CHICORY, Cichorium intybus

Chicory Plant

Plants, like people, have their own very personalities. Plants, like some sunflowers, turn their heads to follow the sun because they like to have the sunshine in their faces from morning until night. Then there is the fragile Evening Primrose. It will open its beautiful yellow blossoms in the evening and stay awake all night. Then they will close, or wilt, the next morning. Now the chicory is a little different. It is an early riser. It opens its blue petals to greet the early-morning sun. By about noon it has had all the sun it can stand for one day, so the petals draw together tightly and the blossom closes. It sleeps for the rest of the day and all night, until the sun rises. If the morning is dark and the threatening, or if it rains, chicory will close its blossom tightly to protect its pollen. However, if the afternoon is a light, cloudy day, chicory could stay awake until sundown.

Chicory has been around for a long time. It was mentioned when Egypt was a young country. Its blue blossoms grew along the flood plains of the Nile River. It was first grown a vegetable. The blossoms and leaves were eaten as salad and in soups. The root was eaten like a parsnip or as a pot herb. Later, the Arabs used chicory as a laxative. The Greeks and the Romans used chicory as a liver tonic.

Most everyone has seen chicory growing in a garden or growing wild along a roadside. If you happen to be out in the mountains and you see a patch of beautiful light blue flowers growing against a hill, it is more than likely chicory. In some parts of the country, chicory is also known as succory.

Chicory is a perennial plant that grows to about four of five feet tall. The ray flower is light blue with toothed petals. They look similar to a daisy, except their stem grows out of leaf axles. The leaves have no stems, but clasp the stalk. The basal leaves are very sparse; they are not toothed like a dandelion. The upper leaves are very sparse, they are not toothed and they are smaller.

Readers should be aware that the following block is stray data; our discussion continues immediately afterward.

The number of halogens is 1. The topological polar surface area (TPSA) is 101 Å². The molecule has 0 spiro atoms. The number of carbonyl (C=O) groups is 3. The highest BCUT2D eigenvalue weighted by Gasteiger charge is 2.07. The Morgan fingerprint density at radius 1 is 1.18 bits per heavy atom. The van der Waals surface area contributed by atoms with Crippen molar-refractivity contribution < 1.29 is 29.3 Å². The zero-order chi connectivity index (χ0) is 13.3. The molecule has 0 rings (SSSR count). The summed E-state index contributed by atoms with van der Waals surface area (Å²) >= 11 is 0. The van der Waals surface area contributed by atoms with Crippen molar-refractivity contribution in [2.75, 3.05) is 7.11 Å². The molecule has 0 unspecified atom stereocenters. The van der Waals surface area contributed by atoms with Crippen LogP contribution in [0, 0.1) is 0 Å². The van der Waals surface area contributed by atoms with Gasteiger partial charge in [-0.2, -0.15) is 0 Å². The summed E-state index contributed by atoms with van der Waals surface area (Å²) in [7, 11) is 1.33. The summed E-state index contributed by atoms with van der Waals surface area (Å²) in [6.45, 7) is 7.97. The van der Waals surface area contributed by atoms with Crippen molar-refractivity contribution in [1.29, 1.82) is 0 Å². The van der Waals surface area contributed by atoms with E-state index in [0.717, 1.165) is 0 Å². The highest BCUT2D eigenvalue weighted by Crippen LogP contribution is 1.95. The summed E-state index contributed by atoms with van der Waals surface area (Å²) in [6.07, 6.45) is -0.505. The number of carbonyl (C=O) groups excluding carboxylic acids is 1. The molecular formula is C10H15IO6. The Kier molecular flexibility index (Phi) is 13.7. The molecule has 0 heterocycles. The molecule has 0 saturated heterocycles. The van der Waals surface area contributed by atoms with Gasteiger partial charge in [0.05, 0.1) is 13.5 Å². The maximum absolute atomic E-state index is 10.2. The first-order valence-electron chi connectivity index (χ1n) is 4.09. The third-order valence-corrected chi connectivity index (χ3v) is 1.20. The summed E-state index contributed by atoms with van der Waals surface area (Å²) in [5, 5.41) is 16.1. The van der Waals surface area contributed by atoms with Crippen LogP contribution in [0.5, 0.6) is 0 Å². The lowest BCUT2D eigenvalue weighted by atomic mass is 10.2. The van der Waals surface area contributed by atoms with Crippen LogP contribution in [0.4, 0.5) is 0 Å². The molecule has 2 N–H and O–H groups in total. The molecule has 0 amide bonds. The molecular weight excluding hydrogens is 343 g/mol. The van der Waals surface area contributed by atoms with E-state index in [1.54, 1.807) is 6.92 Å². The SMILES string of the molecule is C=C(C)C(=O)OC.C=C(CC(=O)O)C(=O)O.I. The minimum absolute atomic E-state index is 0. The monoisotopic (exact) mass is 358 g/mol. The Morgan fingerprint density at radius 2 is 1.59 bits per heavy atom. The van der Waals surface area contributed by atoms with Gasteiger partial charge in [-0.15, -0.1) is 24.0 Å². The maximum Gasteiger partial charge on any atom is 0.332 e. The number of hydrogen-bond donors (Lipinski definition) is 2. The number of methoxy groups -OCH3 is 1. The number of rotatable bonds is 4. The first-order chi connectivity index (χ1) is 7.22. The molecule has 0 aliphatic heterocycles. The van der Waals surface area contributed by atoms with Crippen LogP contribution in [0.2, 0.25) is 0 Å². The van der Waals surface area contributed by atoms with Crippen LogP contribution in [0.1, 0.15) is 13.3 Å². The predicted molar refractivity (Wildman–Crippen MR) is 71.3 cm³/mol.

The root is similar to a parsnip and grows best in rich soil. The roots have been eaten as a pot herb for thousands of years. They are rich in mineral salts, lipids, vitamins B, C, K and P. It also contains potassium, calcium, phosphorus, iron and sodium. In the past few-thousand years, chicory has been used for almost every malady there is. Today, it is used mainly for the digestive system, spleen, gallbladder and the urinary system.

When the root is made into a tea, it increases the flow of urine; it is a tonic to the liver and will help rid the skin of the yellow pigmentation caused by jaundice. It will help get rid of gall stones, helps to get rid of excessive internal mucus, neutralizes acid indigestion, lowers rapid heart beat and lowers cholesterol. One study in India said chicory tea is a male birth control.
For the last few-hundred years chicory has been used as a coffee substitute, or as an additive that improves the taste of coffee. Besides being an herb for glandular problems and a coffee additive, chicory is also raised for its blanched leaves. In Europe, it is known as Belgium endive or witloof chicory. This crop is raised in the late fall and winter by planting a root in some sand and putting a bucket over the plant. The leaves come up blanched and very tender. This process takes the bitterness out of the leaves, so they don't have to be blanched.

The chicory leaves are used as poultices for strains and sprains or to reduce swelling. Some plants are tender while others are just simply tough. The chicory plant is one of the tough ones. It has survived or been in use for more than 2,000 years. When a plant species has survived that long, it has been used for almost every medicinal purpose there is. Not bad for a pretty blue flower that tastes like coffee.

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